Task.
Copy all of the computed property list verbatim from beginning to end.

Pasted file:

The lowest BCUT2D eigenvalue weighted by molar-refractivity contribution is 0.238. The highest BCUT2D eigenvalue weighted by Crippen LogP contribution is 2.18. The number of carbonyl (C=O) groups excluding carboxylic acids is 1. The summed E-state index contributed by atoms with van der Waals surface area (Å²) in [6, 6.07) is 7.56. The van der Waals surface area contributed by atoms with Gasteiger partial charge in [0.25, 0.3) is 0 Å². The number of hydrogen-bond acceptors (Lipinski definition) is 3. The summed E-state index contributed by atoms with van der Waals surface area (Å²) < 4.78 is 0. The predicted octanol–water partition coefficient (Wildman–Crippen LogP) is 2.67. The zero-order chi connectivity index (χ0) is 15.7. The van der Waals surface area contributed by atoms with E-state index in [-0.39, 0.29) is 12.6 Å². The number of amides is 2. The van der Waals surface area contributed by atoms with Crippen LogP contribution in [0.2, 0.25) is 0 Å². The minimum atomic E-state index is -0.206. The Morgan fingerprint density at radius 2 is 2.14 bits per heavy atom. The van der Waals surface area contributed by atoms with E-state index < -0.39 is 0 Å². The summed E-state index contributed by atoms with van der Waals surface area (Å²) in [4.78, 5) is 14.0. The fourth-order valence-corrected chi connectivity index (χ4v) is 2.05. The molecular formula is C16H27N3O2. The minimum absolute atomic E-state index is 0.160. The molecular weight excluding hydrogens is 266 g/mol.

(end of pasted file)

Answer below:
The lowest BCUT2D eigenvalue weighted by molar-refractivity contribution is 0.238. The highest BCUT2D eigenvalue weighted by Crippen LogP contribution is 2.18. The number of carbonyl (C=O) groups excluding carboxylic acids is 1. The summed E-state index contributed by atoms with van der Waals surface area (Å²) in [6, 6.07) is 7.56. The van der Waals surface area contributed by atoms with Gasteiger partial charge in [0.25, 0.3) is 0 Å². The number of hydrogen-bond acceptors (Lipinski definition) is 3. The summed E-state index contributed by atoms with van der Waals surface area (Å²) < 4.78 is 0. The predicted octanol–water partition coefficient (Wildman–Crippen LogP) is 2.67. The zero-order chi connectivity index (χ0) is 15.7. The van der Waals surface area contributed by atoms with E-state index in [-0.39, 0.29) is 12.6 Å². The number of amides is 2. The van der Waals surface area contributed by atoms with Crippen LogP contribution in [0.2, 0.25) is 0 Å². The minimum atomic E-state index is -0.206. The Morgan fingerprint density at radius 2 is 2.14 bits per heavy atom. The van der Waals surface area contributed by atoms with E-state index < -0.39 is 0 Å². The summed E-state index contributed by atoms with van der Waals surface area (Å²) in [4.78, 5) is 14.0. The fourth-order valence-corrected chi connectivity index (χ4v) is 2.05. The molecular formula is C16H27N3O2. The minimum absolute atomic E-state index is 0.160. The molecular weight excluding hydrogens is 266 g/mol.